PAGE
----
The legendary Bigfoot has long been considered the "missing link" between monkeys and humans. In an amazing discovery, scientists have found new evidence for the so-called "original Bigfoot," a ten-foot monkey that lived almost two million years ago, that the giant primate lived in southeast China about 1.9 million years ago. They also found that the animal was related to today's orangutan after conducting a groundbreaking new analysis of proteins in the enamel.
"By sequencing proteins from enamel that were around 2 million years old, we have shown that this is possible. Reconstruct with confidence the evolutionary relationships of animal species that have died too late for their DNA to survive so far would have, "said one of the co-authors of the study, Enrico Cappellini, in a statement. "In this study, we can even conclude that the lines of orangutan and gigantopithecus split about 1
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Research also shows that G. blacki weighed up to 595 pounds is available deviated from orangutans about 12 million years ago. Unlike chimpanzees or bonobos, it is not closely related to humans.
"This study shows that protein sequencing allows us to retrieve ancient genetic information from primates living in subtropical areas, even though the fossil is two million years old," added lead author of the study, Frido Welker , "Until now, it has only been possible to retrieve genetic information from fossils up to 10,000 years old in warm, humid areas."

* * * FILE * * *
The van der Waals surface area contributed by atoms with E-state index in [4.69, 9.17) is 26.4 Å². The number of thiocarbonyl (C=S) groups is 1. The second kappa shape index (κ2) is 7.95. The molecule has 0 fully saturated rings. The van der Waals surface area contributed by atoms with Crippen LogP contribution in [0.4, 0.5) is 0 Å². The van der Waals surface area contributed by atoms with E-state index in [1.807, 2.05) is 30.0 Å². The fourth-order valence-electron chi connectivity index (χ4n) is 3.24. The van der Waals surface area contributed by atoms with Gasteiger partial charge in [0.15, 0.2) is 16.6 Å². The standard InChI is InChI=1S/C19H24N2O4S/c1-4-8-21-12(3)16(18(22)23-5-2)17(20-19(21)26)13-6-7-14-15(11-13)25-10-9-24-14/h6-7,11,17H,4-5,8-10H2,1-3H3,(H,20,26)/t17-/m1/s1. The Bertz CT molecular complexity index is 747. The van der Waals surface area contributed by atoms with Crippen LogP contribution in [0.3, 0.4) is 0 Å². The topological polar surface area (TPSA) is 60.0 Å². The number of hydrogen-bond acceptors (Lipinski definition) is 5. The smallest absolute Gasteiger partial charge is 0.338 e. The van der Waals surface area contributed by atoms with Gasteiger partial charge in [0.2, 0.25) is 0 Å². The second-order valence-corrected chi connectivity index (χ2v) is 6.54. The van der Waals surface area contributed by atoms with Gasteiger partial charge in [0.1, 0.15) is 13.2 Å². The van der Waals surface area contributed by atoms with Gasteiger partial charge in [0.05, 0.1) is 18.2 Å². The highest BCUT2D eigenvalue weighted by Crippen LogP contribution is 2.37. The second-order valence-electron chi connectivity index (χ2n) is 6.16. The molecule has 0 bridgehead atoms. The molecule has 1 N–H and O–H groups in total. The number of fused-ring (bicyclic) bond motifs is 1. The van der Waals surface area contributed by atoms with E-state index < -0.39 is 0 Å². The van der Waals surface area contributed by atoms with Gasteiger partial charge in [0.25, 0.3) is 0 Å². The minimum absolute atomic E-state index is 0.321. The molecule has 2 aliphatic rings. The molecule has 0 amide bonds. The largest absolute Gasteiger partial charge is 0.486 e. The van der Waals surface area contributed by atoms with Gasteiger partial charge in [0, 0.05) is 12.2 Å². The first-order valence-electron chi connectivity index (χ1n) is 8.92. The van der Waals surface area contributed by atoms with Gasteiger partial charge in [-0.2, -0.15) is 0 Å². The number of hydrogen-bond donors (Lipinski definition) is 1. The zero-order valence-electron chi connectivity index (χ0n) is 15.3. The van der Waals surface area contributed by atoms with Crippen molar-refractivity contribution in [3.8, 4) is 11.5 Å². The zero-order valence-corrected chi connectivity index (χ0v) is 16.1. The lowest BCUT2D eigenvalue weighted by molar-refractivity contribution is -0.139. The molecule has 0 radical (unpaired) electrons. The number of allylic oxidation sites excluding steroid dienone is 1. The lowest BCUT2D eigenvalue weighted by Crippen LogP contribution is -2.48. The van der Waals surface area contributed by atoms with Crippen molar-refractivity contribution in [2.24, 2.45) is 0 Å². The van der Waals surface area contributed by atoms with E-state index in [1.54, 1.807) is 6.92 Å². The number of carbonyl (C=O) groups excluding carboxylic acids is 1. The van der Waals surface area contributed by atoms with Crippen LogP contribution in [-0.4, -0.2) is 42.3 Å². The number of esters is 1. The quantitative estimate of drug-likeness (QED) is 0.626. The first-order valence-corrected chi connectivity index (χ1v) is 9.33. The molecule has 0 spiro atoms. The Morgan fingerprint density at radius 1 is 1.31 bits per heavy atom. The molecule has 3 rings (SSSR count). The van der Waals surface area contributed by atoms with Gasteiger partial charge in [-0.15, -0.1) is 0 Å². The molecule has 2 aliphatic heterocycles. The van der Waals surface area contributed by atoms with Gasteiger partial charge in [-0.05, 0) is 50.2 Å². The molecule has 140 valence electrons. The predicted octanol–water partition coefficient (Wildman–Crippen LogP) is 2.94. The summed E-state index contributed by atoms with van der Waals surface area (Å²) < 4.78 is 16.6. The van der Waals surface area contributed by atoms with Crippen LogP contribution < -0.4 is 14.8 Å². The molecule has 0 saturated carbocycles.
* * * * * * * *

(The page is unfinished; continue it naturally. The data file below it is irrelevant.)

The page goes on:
Welker continued, "This is interesting because ancient remains of the alleged ancestors of our species, Homo sapiens, are also found mainly in subtropical areas, especially in the early stages of human evolution, which means we may have similar information via the evolutionary line that leads to humans. "
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The scientific community has generally acknowledged that the lineage between humans and chimpanzees split 7 to 8 million years ago.  Fossils of G. blacki was hard to find, with only four partial jaws and thousands of teeth discovered.
It is unclear what exactly G. blacki looked like, though it was painted by imitations as an oversized orangutan, Live Science notes. Cappellini said the evidence they discovered did not provide them with information about "appearance, phenotype or biology."
The study was published in the journal Nature